“It was the nightmare of my life,” said Villamizar, now part of the Matahari Women Workers’ Center in Boston, a driving force behind domestic workers’ rights.
The Dec. 2 decision by the US Court of Appeals for the First Circuit, which upheld a 2017 ruling, is binding in Massachusetts, Maine, Rhode Island, New Hampshire, and Puerto Rico — and should apply in other states with higher minimum wages, said Audrey Richardson, a lawyer at Greater Boston Legal Services, who submitted an amicus brief supporting protections for au pairs.
“No one who’s doing the critically important work of caring for young children and being on duty for up to 45 hours a week should be denied the basic protections provided by the Massachusetts minimum wage and overtime laws,” she said.
Au pairs could sue families for back wages, according to Attorney General Maura Healey’s office, which held off on enforcing the law while the case was pending but could potentially pursue back wages from Cultural Care and other agencies.
“Cultural Care has failed to provide host families and au pairs with critical information about their rights and obligations,” a spokeswoman said in a statement. “They should have prepared for this outcome, and they have an obligation to make things right now.”
Some local au pairs may already be entitled to money as part of a recent $65.5 million national settlement brought against 15 agencies, including Cultural Care Au Pair, in which au pairs claimed overtime and state minimum wage laws were ignored.
Cultural Care vice president Natalie Jordan said the agency has been communicating with families throughout the court process, and she is concerned the changes could disrupt the program’s purpose as a cultural exchange. A family now might think twice before inviting an au pair to the movies or out to eat, she said, in case it’s construed as work time.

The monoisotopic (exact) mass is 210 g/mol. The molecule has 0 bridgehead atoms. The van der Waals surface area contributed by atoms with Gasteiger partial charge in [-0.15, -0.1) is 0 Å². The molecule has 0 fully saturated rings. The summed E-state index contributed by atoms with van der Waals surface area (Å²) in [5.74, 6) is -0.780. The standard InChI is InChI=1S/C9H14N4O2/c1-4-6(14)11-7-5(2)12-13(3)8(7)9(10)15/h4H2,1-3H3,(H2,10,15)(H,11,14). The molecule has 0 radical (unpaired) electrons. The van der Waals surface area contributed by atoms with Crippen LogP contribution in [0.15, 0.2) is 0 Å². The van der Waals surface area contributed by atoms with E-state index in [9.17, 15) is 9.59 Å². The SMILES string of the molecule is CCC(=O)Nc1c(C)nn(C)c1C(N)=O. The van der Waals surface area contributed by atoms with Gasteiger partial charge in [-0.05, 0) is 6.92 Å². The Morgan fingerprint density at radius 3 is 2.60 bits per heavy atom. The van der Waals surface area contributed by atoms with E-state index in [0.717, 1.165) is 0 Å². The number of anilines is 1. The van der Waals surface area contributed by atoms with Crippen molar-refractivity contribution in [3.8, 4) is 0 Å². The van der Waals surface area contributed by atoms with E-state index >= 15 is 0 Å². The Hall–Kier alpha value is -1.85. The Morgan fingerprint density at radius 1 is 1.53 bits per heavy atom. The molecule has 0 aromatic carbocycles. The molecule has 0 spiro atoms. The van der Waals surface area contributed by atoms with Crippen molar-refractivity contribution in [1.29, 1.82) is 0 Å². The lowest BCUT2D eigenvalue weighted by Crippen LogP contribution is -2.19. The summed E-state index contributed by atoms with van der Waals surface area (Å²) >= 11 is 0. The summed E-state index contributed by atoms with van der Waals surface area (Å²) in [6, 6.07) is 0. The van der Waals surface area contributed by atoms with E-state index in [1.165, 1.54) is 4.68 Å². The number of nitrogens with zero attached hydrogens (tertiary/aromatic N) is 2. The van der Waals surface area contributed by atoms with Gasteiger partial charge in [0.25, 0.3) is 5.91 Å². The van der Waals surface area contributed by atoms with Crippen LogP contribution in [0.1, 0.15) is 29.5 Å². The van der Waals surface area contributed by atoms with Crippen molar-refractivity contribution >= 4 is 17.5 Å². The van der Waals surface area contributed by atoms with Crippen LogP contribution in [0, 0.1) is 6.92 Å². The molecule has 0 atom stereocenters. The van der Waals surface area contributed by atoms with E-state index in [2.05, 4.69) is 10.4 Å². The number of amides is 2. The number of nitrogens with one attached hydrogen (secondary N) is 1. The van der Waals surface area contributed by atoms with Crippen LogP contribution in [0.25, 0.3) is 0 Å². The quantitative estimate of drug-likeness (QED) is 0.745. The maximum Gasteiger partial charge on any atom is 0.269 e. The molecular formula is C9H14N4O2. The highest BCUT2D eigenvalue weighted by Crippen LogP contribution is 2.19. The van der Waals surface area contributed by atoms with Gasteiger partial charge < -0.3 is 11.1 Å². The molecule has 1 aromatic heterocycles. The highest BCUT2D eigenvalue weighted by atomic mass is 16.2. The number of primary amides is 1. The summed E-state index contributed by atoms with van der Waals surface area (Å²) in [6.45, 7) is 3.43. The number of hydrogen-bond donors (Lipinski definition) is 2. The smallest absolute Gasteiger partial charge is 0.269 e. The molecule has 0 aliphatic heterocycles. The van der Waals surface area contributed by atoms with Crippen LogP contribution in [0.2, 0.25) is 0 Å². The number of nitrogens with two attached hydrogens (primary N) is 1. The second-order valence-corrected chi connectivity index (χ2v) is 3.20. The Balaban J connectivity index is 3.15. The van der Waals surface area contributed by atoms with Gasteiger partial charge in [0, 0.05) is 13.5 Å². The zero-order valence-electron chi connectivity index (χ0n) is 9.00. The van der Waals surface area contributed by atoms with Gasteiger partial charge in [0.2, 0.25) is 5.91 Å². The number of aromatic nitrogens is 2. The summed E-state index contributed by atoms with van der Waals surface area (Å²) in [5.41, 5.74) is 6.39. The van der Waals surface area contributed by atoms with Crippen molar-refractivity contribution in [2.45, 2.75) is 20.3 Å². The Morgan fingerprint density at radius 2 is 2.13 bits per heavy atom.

Some au pairs are reportedly being asked to come up with money for food and car insurance in light of the new financial strain on their host families.
“There’s going to be a lot of fear and concern that enters into the picture and I think that fundamentally changes the relationship,” Jordan said.
The agency is considering appealing the ruling to the US Supreme Court but has already informed families that the higher pay is in effect. It’s trying to ease the burden by offering to pay part of remaining weekly stipends or refunding fees paid up front if families opt out.
Meanwhile, the au pairs are caught in the middle. Some are scared about being let go and missing out on an opportunity to study in the United States. But they like the idea of getting more money.
“We are here because we are cheap and that’s it,” a Brazilian au pair wrote to her WhatsApp message group. “We are here to work, this is not study exchange and this is not only a ‘Cultural Experience Program,’ and I’m fine with that!!”
Beth Savage, mother of 6-year-old Hannah and 3-year-old Jack in Melrose, brought on Maya Zabel, a German au pair, shortly after her husband died. Now Savage, a marketing manager at a software company, is trying to figure out how she can reduce Zabel’s hours so she can afford her. Any extra time Zabel spends watching the kids may get eliminated: during Jack’s speech therapy or Savage’s nights out, or even her solo trips to the grocery store.
Letting her go is not an option, Savage said, and not just because she needs help.
“The kids love her,” she said. “They already lost their dad. I don’t want them to lose her, too.”